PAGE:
Find out more about Grupo Corpo and watch the trailer by visiting the Birmingham Hippodrome website, or read about Tweet Seating on the Birmingham Hippodrome blog.

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Coming Up at the International Dance Festival Birmingham 2014

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With the International Dance Festival Birmingham 2014 now over a week underway, there are still plenty more exciting shows to look forward to before the month is through.

After their eagerly anticipated openings last night, both Sylvie Guillem’s 6000 Miles Away and the Aakash Odedra Company’s double bill Murmur & Inked will be returning this evening to the Birmingham Hippodrome, on the main stage and in the Patrick Centre, respectively. Widely hailed as one of the world’s greatest dancers, in 6000 Miles Away, Sylvie Guillem performs William Forsythe’s Rearray and Mats Ek’s Bye, set to Beethoven’s last sonata. Meanwhile, in Murmur and Inked, Aakash Odedra collaborates with choreographer Lewis Major, the Ars Electronica Futurelab and Oliver Award-winner Damien Jalet, to explore themes of dyslexia and the transformation of the body through scarring and tattoos.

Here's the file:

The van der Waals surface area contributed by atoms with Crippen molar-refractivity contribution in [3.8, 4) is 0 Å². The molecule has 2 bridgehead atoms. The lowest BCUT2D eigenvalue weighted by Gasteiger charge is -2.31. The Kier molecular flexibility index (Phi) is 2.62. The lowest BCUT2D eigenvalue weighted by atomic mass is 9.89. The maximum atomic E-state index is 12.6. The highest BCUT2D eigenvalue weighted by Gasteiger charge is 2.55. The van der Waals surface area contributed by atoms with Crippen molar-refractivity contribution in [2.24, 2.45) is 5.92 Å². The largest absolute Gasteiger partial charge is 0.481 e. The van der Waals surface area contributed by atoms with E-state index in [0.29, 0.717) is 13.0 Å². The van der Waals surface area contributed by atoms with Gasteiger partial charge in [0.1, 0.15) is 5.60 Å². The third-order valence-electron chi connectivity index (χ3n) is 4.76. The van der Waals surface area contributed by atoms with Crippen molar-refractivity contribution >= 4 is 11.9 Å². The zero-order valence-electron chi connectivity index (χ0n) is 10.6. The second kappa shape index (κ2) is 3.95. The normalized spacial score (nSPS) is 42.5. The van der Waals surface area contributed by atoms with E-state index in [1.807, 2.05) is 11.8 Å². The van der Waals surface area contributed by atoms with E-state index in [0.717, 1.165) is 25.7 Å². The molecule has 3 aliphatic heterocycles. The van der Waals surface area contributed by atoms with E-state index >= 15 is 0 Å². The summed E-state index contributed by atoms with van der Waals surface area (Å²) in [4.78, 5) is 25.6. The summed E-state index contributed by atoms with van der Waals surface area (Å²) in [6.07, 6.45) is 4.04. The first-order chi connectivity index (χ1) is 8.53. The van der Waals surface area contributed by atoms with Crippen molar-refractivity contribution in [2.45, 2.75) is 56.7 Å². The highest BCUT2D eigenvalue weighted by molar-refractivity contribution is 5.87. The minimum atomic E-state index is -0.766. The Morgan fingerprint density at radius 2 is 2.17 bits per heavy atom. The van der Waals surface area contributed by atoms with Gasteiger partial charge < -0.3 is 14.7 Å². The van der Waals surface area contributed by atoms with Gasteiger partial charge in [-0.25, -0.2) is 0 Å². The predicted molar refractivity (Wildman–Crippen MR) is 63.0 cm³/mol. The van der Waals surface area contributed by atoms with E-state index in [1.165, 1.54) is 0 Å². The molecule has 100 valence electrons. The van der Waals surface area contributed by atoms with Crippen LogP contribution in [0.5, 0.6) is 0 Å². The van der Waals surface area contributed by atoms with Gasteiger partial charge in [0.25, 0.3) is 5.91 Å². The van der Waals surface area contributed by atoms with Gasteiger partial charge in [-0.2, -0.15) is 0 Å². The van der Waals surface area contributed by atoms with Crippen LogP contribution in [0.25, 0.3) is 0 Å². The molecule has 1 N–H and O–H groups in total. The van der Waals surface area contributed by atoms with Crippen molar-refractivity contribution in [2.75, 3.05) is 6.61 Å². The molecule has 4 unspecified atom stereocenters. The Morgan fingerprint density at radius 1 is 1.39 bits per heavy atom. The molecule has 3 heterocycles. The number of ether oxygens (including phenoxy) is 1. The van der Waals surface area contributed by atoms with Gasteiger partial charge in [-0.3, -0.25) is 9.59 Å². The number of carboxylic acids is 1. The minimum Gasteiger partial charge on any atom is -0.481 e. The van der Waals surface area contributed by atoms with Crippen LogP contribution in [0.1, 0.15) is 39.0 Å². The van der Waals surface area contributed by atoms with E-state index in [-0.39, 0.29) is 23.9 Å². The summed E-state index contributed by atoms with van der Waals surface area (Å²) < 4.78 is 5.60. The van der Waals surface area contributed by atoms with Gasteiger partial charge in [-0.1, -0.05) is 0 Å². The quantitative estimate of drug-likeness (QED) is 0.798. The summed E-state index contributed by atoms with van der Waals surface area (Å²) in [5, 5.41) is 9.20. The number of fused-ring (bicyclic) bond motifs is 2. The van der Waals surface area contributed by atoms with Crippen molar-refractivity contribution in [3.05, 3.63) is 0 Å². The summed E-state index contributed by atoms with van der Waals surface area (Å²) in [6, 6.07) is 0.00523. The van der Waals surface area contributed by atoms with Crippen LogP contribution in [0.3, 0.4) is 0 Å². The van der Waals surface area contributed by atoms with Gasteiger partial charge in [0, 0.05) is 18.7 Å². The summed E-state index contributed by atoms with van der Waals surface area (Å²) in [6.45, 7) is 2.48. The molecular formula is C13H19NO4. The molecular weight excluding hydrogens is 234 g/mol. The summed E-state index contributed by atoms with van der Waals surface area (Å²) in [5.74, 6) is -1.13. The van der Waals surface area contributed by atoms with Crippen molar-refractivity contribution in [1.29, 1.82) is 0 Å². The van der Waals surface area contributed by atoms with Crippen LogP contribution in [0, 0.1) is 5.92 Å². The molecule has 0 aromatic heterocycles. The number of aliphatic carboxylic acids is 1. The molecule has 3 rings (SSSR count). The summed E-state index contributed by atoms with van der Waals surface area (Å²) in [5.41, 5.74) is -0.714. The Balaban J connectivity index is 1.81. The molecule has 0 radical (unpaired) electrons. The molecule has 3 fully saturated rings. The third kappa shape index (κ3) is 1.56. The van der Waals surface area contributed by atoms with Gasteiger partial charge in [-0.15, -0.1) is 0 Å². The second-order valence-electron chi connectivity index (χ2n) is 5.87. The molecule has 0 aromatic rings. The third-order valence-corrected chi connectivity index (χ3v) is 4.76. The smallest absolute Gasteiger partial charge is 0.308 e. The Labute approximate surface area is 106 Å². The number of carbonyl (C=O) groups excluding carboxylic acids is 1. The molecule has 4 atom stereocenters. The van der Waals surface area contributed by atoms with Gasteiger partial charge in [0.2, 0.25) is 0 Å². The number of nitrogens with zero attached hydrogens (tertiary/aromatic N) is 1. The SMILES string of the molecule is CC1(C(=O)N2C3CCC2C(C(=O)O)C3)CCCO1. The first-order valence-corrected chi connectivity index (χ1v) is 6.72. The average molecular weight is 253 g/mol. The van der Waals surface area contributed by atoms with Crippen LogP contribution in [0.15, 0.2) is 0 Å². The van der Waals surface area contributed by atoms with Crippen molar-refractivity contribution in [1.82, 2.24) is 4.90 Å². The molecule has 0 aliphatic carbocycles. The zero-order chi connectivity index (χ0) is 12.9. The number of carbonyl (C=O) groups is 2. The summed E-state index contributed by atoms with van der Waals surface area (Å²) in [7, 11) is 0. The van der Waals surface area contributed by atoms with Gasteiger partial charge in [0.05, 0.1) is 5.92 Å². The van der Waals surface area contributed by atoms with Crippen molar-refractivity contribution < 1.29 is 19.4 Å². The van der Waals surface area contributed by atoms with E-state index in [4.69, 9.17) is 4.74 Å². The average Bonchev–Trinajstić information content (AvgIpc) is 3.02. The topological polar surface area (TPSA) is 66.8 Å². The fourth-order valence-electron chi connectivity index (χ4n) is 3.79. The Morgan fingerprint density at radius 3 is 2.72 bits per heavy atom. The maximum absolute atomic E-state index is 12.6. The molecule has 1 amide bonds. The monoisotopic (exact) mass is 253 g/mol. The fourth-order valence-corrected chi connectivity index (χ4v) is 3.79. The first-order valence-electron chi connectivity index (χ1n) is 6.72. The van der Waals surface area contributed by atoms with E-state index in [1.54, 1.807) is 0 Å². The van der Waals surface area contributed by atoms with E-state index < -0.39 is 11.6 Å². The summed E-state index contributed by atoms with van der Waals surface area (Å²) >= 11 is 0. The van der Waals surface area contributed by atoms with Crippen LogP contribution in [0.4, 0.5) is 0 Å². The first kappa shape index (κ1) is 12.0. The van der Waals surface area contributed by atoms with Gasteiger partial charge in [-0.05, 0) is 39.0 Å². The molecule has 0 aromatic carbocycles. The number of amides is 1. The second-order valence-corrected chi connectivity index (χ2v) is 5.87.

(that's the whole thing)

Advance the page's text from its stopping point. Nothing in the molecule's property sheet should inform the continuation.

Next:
Bye, solo choreographed by Mats Ek for Sylvie Guillem 2010

From Thursday through to the weekend, you’ll be able to catch some awe-inspiring acrobatics from groundbreaking Montreal circus company Les 7 Doigts de la Main in Séquence 8 at the Birmingham REP, as well as some impressive work from Birmingham City University’s School of Architecture, which will be displayed in a Millennium Point open exhibition titled All of Birmingham is a Stage.

OOn Friday and Saturday, Company Decalage will present a world premiere double bill of Match & Half Way to the Other Side in the Hippodrome’s Patrick Centre, while outside, Corey Baker Dance will be giving passers-by the chance to experience some traditional Maori Haka dancing in Centenary Square.

Lord of the Flies

Next week’s festivities will kick off on Tuesday with Border Tales from Luca Silvestrini’s Protein, a witty, satirical show blending dance, dialogue and live music, and taking place in the Patrick Centre. From Wednesday, the Hippodrome’s main stage will be taken over by Matthew Bourne’s New Adventures for a chilling yet beautiful dance adaptation of William Golding’s The Lord of the Flies. Finally on Saturday, those a little more strapped for cash can enjoy an array of free, outdoor dance performances at Put Your Foot Down in Spiceall Street, near the Bullring.

There’ll also be lots to see and do during the last week of the festival (more on this soon), including DJs, dancers, workshops and demonstrations and Sadler’s Wells’s Breakin’ Convention, and an exploration of Argentinian tango in Sidi Larbi Cherkaoui’s M¡longa, both in the Hippodrome theatre.

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For more information on all upcoming shows and to book tickets, visit the IDFB website.